Final decision on Syrian ceasefire to be given today


UN-ARAB LEAGUE envoy Lakhdar Brahimi said yesterday that the Syrian government had agreed to a ceasefire but shortly after his announcement Damascus said the army command is still studying the proposal and the final decision will be taken today.

“After the visit I made to Damascus, there is Syrian government agreement for a ceasefire during the Eid,” said Mr Brahimi, referring to the Muslim Feast of Sacrifice which begins on Friday. He said “most” rebel leaders contacted also said they would agree to a truce.

He was speaking at the Arab League headquarters in Cairo, flanked by former Irish president Mary Robinson, former US president Jimmy Carter and former Norwegian premier Gro Harlem Brundtland, other members of the Elders group who leant weight to Mr Brahimi’s effort.

Over video link he told the Security Council that a truce would represent “a small step” toward a settlement and warned that the failure of the council to give him unanimous support could mean spillover from Syria to neighbouring states.

Gen Mustafa al-Sheikh, head of the command council of the rebel Free Syrian Army (FSA), said from his base in Turkey, “The FSA will stop firing if the regime stops.” However, he added, “The regime has lied many times before. It is impossible that the regime will implement the truce, even if it says it will.”

While the FSA can speak for some of the hundreds of armed groups fighting in Syria, it cannot commit all to a ceasefire.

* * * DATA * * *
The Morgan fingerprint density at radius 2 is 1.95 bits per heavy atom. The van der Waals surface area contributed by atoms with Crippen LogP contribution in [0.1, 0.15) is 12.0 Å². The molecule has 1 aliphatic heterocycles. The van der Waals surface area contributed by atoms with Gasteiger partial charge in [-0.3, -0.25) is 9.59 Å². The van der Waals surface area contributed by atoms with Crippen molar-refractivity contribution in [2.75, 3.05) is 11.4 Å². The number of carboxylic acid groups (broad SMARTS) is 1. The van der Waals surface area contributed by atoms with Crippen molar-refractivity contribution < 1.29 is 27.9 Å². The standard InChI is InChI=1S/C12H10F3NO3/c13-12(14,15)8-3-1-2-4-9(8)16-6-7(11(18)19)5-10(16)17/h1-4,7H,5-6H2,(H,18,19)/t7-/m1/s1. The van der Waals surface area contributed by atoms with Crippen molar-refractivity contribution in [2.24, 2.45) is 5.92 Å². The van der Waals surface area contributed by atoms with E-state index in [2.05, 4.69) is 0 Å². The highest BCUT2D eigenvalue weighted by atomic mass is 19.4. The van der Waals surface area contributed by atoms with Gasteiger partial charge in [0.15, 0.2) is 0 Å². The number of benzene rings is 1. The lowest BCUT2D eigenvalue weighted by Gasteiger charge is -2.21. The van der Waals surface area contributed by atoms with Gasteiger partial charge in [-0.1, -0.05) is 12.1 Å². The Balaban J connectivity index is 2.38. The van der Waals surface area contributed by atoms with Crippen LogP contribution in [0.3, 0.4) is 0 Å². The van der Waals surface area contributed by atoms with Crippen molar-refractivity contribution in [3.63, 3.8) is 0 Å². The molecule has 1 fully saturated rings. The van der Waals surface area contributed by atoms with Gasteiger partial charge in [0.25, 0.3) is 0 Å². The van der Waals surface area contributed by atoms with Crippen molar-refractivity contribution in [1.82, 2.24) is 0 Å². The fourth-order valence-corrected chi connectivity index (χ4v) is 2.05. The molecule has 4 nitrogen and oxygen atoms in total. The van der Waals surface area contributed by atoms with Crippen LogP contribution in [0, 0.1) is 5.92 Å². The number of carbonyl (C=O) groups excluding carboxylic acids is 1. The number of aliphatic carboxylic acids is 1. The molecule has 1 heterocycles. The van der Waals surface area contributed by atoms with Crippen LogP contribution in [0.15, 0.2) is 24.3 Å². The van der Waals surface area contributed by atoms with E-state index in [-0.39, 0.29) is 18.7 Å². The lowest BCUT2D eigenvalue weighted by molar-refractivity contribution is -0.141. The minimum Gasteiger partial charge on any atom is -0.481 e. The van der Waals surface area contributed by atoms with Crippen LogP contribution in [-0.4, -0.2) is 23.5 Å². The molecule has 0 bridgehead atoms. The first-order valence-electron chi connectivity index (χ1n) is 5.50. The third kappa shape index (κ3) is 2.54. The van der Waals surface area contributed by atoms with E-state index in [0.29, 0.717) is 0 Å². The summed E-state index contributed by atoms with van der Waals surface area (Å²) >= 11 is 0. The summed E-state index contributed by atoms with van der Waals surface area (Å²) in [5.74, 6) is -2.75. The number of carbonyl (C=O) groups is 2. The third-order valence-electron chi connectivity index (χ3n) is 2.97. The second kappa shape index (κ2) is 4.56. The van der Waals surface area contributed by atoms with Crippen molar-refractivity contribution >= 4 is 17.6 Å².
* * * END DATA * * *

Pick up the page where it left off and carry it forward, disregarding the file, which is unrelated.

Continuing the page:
Rebel commander Abdel Jaber Akidi told al-Jazeera that the regime will have to agree to release all prisoners, grant access for humanitarian aid and observe the military status quo on the ground during the truce before insurgent forces will ceasefire.

Sunni jihadi group Jabhat al-Nusra rejected the truce. As clashes raged around Damascus, Aleppo and the strategic town of Maaret al-Numan, a car bomb killed six people in Damascus and the regime and rebels accused each other over a massacre of 25 civilians in the town of Douma north of the city.

Russia’s chief of staff Gen Nikolai Makarov said: “Militants fighting Syrian government forces have portable missile launchers from various states, including American-made Stingers. Who supplied them must still be determined.”

Stingers are in service with the Saudi armed forces which, along with Qatar, has been supplying the rebels with weapons. It was previously reported that rebels had British surface-to-air missiles.

However, US defence secretary Leon Panetta said he had no knowledge of the US supplying Stinger missiles to Syrian rebel forces.

Asked about reports that the rebels had such weapons, Panetta said: “I don’t know what the reports are – and I certainly don’t know of us providing any such missiles in that area.”